Confirming one of D.C.’s hottest rumors, the U.S. Telephone Assn. on Monday named White House deputy chief of staff Roy Neel president of the telco lobbying org, effective March 1.

Announcement represents a coup for USTA, which hopes to influence information superhighway legislation pending in Congress and is banking on the well-connected Neel to help sell a policy agenda that includes allowing telcos immediate entry into the cable TV arena.

Though Neel may begin lobbying members of Congress immediately, tougher ethics rules unveiled by the Clinton administration prohibit him from meeting with the White House on telco matters for five years. Neel will also be restricted from lobbying with members of the FCC for one year.

Nevertheless, USTA board of directors chairman Gary McBee called Neel “the right man for the right time … especially as the telephone industry prepares to take its place in developing and implementing the national information infrastructure.”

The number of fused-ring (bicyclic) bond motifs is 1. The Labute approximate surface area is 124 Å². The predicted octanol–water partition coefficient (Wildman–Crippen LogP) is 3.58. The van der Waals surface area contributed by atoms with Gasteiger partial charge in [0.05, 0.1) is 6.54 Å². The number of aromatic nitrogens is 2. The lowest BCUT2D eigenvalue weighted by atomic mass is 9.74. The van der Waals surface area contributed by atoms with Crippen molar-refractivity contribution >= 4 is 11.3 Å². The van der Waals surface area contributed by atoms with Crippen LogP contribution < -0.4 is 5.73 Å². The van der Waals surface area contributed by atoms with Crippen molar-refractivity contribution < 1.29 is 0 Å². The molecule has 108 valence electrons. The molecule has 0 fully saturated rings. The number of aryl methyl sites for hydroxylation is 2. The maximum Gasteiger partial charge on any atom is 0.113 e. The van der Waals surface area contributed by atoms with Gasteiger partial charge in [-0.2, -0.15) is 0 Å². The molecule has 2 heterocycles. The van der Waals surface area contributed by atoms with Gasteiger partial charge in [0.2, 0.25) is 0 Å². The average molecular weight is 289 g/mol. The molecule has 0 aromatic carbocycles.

It’s believed that USTA had been wooing the 48-year-old Neel for months to take the post left vacant in October by the departure of ex-prexy John Sodolski. Neel was considered by many to be an obvious choice, given his extensive background on telecommunications issues.

Neel was a longtime telecommunications adviser to Vice President Al Gore during Gore’s tenure in Congress, and he had a hand in crafting portions of the 1992 cable TV reregulation bill. He joined Gore at the White House after the 1992 election, but soon moved to the White House deputy chief of staff post. Neel is known to be an occasional golfing buddy of President Clinton’s.

Neel will leave the White House job Dec. 31.

Though USTA execs wouldn’t comment, it’s believed Neel will earn upward of $ 500,000 per year.

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